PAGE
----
The goal of this listing is to connect to SharePoint using a domain user (can also be a local user if SharePoint is set up that way) and retrieve the contents of a SharePoint list. The trick is to supply the RSS feed url, which allows PHP to parse the RSS feed and neatly list the contents of a SharePoint list. An advantage of using RSS feeds of SharePoint lists is that they are secured using the same method as the list itself and require no extra configuration on the SharePoint side of things. You can also set the RSS feed to only show a set number of items or days, which is useful for regularly updated lists.

// generic function to get the contents of an HTML block
function get_inner_html( $node ) {
    $innerHTML= '';
    $children = $node->childNodes;
    foreach ($children as $child) {
        $innerHTML .= $child->ownerDocument->saveXML( $child );
    }
    return $innerHTML;
}

// username and password to use
$usr = 'DOMAINUSERNAME';
$pwd = 'PASSWORD';
// URL to fetch, this is the address of the RSS feed (go into a list and click "Actions" -> "View RSS Feed" to get the url)
$url = "http://www.sharepointsite.com/_layouts/listfeed.aspx?List=%7BCED7CDDC-49C0-4C46-BDE6-CFC2BA993C84%7D";
//Initialize a cURL session
$curl = curl_init();
//Return the transfer as a string of the return value of curl_exec() instead of outputting it out directly
curl_setopt($curl, CURLOPT_RETURNTRANSFER, true);
//Set URL to fetch
curl_setopt($curl, CURLOPT_URL, $url);
//Force HTTP version 1.1
curl_setopt($curl, CURLOPT_HTTP_VERSION, CURL_HTTP_VERSION_1_1);
//Use NTLM for HTTP authentication
curl_setopt($curl, CURLOPT_HTTPAUTH, CURLAUTH_NTLM);
//Username:password to use for the connection
curl_setopt($curl, CURLOPT_USERPWD, $usr . ':' . $pwd);
//Stop cURL from verifying the peer’s certification
curl_setopt($curl, CURLOPT_SSL_VERIFYPEER, false);
//Execute cURL session
$result = curl_exec($curl);
//Close cURL session
curl_close($curl);

$xml = simplexml_load_string($result);

// display results on screen
foreach($xml->channel->item as $Item){
    echo "<br/>($Item->title)";
    $doc = new DOMDocument();
    $doc->loadHTML($Item->description);
    $ellies = $doc->getElementsByTagName('div');
    foreach ($ellies as $one_el) {
        if ($ih = get_inner_html($one_el))
        {
            echo ", $ih";
        }
    }
}

The SharePoint RSS feed is a little interesting as the “$Item->title” object is the main column in the list but the rest of the list is encapsulated in <div> within “$Item->description”, hence the requirement to parse the html.

For a SharePoint list with 3 columns the output will look something like:

(Item 1 Title) , Other Column A: xxxx, Other Column B: yyyy
(Item 2 Title) , Other Column A: zzzz, Other Column B: kkkk

Now the potential for this is great as it allows us to securely synchronise SharePoint lists with external databases, use SharePoint for authenticating PHP applications etc . We are going to be using this for automatically pulling users from a SharePoint list to populate a separate PHP application, whilst keeping user-identifiable data locked away on SharePoint.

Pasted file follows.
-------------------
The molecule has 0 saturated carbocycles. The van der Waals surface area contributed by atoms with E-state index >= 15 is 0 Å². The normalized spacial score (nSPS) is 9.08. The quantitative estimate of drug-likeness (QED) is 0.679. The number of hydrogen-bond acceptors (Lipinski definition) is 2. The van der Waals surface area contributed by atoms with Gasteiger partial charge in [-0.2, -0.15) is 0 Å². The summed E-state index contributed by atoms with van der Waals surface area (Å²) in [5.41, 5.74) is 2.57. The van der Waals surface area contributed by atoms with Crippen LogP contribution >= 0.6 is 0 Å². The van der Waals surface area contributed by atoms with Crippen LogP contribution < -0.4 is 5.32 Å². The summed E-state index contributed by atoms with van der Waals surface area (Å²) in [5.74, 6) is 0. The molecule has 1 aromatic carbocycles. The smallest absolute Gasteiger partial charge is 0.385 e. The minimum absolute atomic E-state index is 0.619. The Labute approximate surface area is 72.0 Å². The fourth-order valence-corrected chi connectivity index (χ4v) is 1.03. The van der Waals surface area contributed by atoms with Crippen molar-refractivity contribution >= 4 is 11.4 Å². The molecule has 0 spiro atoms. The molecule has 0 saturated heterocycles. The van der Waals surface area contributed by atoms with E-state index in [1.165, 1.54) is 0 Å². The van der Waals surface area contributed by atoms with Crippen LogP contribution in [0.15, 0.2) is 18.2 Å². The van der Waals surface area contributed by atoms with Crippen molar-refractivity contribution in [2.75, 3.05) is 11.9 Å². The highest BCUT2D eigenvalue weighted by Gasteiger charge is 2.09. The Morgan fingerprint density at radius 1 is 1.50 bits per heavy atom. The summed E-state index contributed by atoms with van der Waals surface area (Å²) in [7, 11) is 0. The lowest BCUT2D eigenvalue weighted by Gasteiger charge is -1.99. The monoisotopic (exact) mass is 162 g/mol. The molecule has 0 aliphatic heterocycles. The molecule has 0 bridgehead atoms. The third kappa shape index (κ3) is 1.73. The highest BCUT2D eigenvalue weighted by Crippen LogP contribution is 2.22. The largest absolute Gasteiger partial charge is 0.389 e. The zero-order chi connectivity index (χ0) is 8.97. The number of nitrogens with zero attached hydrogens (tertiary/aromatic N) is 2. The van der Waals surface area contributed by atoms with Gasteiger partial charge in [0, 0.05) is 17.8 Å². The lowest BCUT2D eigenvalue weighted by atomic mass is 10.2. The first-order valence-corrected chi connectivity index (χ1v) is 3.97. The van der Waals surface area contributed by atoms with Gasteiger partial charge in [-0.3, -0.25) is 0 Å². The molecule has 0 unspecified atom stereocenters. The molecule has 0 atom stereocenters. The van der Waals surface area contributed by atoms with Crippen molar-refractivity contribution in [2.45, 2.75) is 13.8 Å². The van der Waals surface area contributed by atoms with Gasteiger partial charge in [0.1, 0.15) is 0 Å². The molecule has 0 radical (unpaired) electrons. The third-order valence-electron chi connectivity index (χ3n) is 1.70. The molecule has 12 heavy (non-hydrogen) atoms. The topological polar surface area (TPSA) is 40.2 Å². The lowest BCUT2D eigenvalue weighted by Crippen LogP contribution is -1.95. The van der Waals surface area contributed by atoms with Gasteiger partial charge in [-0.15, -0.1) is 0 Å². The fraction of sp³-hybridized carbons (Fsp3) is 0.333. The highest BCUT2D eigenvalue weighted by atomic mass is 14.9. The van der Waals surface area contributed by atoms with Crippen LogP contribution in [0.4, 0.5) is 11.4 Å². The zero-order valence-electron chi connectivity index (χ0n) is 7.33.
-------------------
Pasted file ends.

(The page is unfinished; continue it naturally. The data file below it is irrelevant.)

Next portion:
Check for large directories in linux (and check Apache logging!)

We had a problem where a server wasn’t allowing us to upload any more files using our web application’s interface. This was due to an enormous “error.log.1.txt” in “/var/log/apache2/” caused by setting our log level to warnings rather than errors. Thanks to Josh at blindhog.net I could run a command and quickly find directories over 1GB in size:

du -h / | grep ^[0-9.]*G

This quickly showed up our 12GB log file..

Make a SSL Certificate Request and Install the Certificate Using Apache on Linux

I used the guides at Verisign and a forum post at Tech Arena.

It’s actually quite easy, you just need to know what commands to type. First you need to set up a virtual host in Apache and put in your content etc. The commands listed below do require some input so just fill in the details correctly.

Generate the private key:

openssl genrsa -des3 -out www.sitename.com.key 1024

Generate the certificate signing request from the private key:

openssl req -new -key www.sitename.com.key -out www.sitename.com.csr

Now send this certificate signing request to your certificate authority with your details (to Verisign/GoDaddy etc). They will send you back a .crt file, which is the certificate you need to install.

If you want to start Apache automatically, without having to enter the passphrase for the private key each time, you will need to do a couple more commands to create an unencrypted key. You can do this earlier but it’s good to have both versions of the key:

mv www.sitename.com.key www.sitename.com.key.has-passphrase
openssl rsa -in www.sitename.com.key.has-passphrase -out www.sitename.com.key

Now put the .crt and .key in a folder and point to them in the apache .conf file of the virtual host e.g.

<VirtualHost ip.add.re.ss:443>
… some config like DocumentRoot , etc..
SSLEngine on
SSLCertificateFile /etc/httpd/conf/ssl.crt/www.sitename.com.crt
SSLCertificateKeyFile /etc/httpd/conf/ssl.key/www.sitename.com.key
</VirtualHost>

Transfer SSL Certificates from Microsoft IIS to Linux Apache

Thanks to a few different guides online (mainly Pete Frietag’s) I got an SSL certificate transferred from IIS on Server 2003 to Apache on Ubuntu Server 10.04. There was an extra step I needed to do that seems obvious now.

First Export your IIS certificate into a pfx file (this is something you should do anyways for backup)

  • Run mmc.exe
  • Click the ‘Console’ menu and then click ‘Add/Remove Snap-in’.